I love reward programs. You know those cards you get at the local café that offer a free coffee once you’ve purchased the requisite number of cups? Each time you purchase a coffee, you get a slot checked off and you’re one step closer to getting a freebie. For some cards, you get a slot stamped each time you make a purchase, while for others, you get a slot punched.
Examples of these appear below.
Because I’m curious about such things, I began to wonder to what extent these different methods might influence a
person’s level of motivation to achieve the required number of purchases. Could motivation levels be influenced by something as mundane as how the slots are marked off as people make their purchases? And if so, why would that make a difference?
To answer this question, let’s consider how each method influences and drives what people pay attention to. In Card A, is more attention drawn to how many cups have been consumed or to how many cups are left, in order to achieve a free cup? How about in Card B?
In each card, the slots containing the pictures of cups have greater visual ‘weight,’ thereby making these areas more salient and attracting attention. In Card A, then, the three cups that have been stamped become most salient, whereas in Card B, the seven cups that are yet to be consumed become most salient.
So, which version would be most motivating? Which one would have the greatest influence in getting people to buy more cups of coffee in order to earn the free cup? Well, as UX professionals are often known to say, ‘it depends.’ It depends on how much progress the coffee-lover has made – or not made – thus far. And, it also depends on the math people use to calculate their level of progress to date.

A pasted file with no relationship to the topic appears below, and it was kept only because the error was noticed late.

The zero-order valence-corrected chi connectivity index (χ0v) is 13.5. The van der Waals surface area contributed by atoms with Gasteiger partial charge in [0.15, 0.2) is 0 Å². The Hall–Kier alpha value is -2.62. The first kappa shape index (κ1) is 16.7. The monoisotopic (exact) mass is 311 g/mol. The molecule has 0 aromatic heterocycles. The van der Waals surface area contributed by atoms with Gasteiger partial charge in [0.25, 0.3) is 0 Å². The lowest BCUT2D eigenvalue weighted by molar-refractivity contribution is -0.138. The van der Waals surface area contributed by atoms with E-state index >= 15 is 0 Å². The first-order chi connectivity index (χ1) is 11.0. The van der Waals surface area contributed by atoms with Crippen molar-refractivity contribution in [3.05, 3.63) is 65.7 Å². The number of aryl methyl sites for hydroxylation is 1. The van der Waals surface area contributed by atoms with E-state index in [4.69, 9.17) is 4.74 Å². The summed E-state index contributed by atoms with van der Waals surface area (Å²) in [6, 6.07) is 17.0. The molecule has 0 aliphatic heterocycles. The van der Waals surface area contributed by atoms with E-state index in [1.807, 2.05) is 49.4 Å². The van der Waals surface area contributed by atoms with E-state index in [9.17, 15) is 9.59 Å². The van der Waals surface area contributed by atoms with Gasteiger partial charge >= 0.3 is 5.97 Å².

Perception and the power of design
In our example, it takes ten cups of coffee to get a free cup. Every cup purchased, then, represents an incremental step forward which equates to ten percent. (Ten times ten percent equals one hundred percent.) It’s easy to assume that this is how people judge their progress – in ‘absolute’ terms – where every step forward has equal weight or value.
But is this how people do the math? How do people judge their progress? What influences their perception of progress? Well, research shows that in situations like this, people are greatly influenced by the way in which information is delivered or displayed. And because they are influenced by this, the impact of each step forward is judged in relative, rather than absolute terms.
Progress towards a goal consists of two aspects:
- How much progress has been made
- How many steps remain
Let’s say someone has made marginal progress towards the goal. Which would be more motivating – to compare the value of the next step against progress to date, or against the number of steps remaining? A person who has made two purchases, for example, sees a third purchase as more impactful when she focuses on the purchases already made (e.g. adding another purchase to the two existing ones may seem like 50% progress), rather than those remaining (e.g. which removes only 12.5% of the distance to achieving the remaining purchases required).
This is not to suggest that people actually ‘do the math’ by calculating all this out. But even visually, we can see that for a person just starting out, Card B makes it seem like there’s a lot of work ahead, since it visually emphasizes all the (many) steps that remain. At the beginning, then, a focus on accumulated progress drives more motivation than a focus on remaining progress.
But toward the end of goal pursuit, a focus on remaining progress seems more motivating. Whereas the purchase of the first coffee reduces the distance to the goal by only 10% (1 out of 10 items), purchase of the last item reduces the distance by a whopping 100% (1 out of 1 remaining items). Proximity to reaching the goal increases motivation because of the perceived (large) impact of those final steps.